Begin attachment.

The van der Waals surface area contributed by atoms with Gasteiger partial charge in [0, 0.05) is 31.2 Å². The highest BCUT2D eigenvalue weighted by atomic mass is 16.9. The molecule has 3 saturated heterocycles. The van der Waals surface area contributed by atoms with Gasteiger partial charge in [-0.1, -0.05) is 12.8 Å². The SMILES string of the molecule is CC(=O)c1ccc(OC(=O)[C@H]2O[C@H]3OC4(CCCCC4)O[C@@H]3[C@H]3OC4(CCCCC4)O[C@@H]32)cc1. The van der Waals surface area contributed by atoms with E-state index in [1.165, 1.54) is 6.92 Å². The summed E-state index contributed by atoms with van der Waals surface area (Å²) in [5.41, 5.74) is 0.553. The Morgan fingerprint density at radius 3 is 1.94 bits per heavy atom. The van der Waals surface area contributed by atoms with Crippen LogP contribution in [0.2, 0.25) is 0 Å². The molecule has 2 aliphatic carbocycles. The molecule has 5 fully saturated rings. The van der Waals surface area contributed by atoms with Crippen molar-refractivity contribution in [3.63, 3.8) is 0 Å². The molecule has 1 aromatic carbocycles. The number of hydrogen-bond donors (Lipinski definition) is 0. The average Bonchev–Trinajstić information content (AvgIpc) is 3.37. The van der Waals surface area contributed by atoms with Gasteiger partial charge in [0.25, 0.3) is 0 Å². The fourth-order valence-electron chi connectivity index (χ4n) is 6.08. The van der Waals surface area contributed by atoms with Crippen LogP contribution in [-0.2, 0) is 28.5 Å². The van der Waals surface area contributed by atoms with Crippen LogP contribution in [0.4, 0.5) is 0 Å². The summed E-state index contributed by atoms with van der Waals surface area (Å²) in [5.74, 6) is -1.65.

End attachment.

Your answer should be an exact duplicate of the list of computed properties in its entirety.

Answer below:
The van der Waals surface area contributed by atoms with Gasteiger partial charge in [0, 0.05) is 31.2 Å². The highest BCUT2D eigenvalue weighted by atomic mass is 16.9. The molecule has 3 saturated heterocycles. The van der Waals surface area contributed by atoms with Gasteiger partial charge in [-0.1, -0.05) is 12.8 Å². The SMILES string of the molecule is CC(=O)c1ccc(OC(=O)[C@H]2O[C@H]3OC4(CCCCC4)O[C@@H]3[C@H]3OC4(CCCCC4)O[C@@H]32)cc1. The van der Waals surface area contributed by atoms with E-state index in [1.165, 1.54) is 6.92 Å². The summed E-state index contributed by atoms with van der Waals surface area (Å²) in [5.41, 5.74) is 0.553. The Morgan fingerprint density at radius 3 is 1.94 bits per heavy atom. The van der Waals surface area contributed by atoms with Crippen LogP contribution in [0.2, 0.25) is 0 Å². The molecule has 2 aliphatic carbocycles. The molecule has 5 fully saturated rings. The van der Waals surface area contributed by atoms with Crippen molar-refractivity contribution in [3.63, 3.8) is 0 Å². The molecule has 1 aromatic carbocycles. The number of hydrogen-bond donors (Lipinski definition) is 0. The average Bonchev–Trinajstić information content (AvgIpc) is 3.37. The van der Waals surface area contributed by atoms with Gasteiger partial charge in [0.25, 0.3) is 0 Å². The fourth-order valence-electron chi connectivity index (χ4n) is 6.08. The van der Waals surface area contributed by atoms with Crippen LogP contribution in [-0.2, 0) is 28.5 Å². The van der Waals surface area contributed by atoms with Crippen LogP contribution in [0.4, 0.5) is 0 Å². The summed E-state index contributed by atoms with van der Waals surface area (Å²) in [5.74, 6) is -1.65.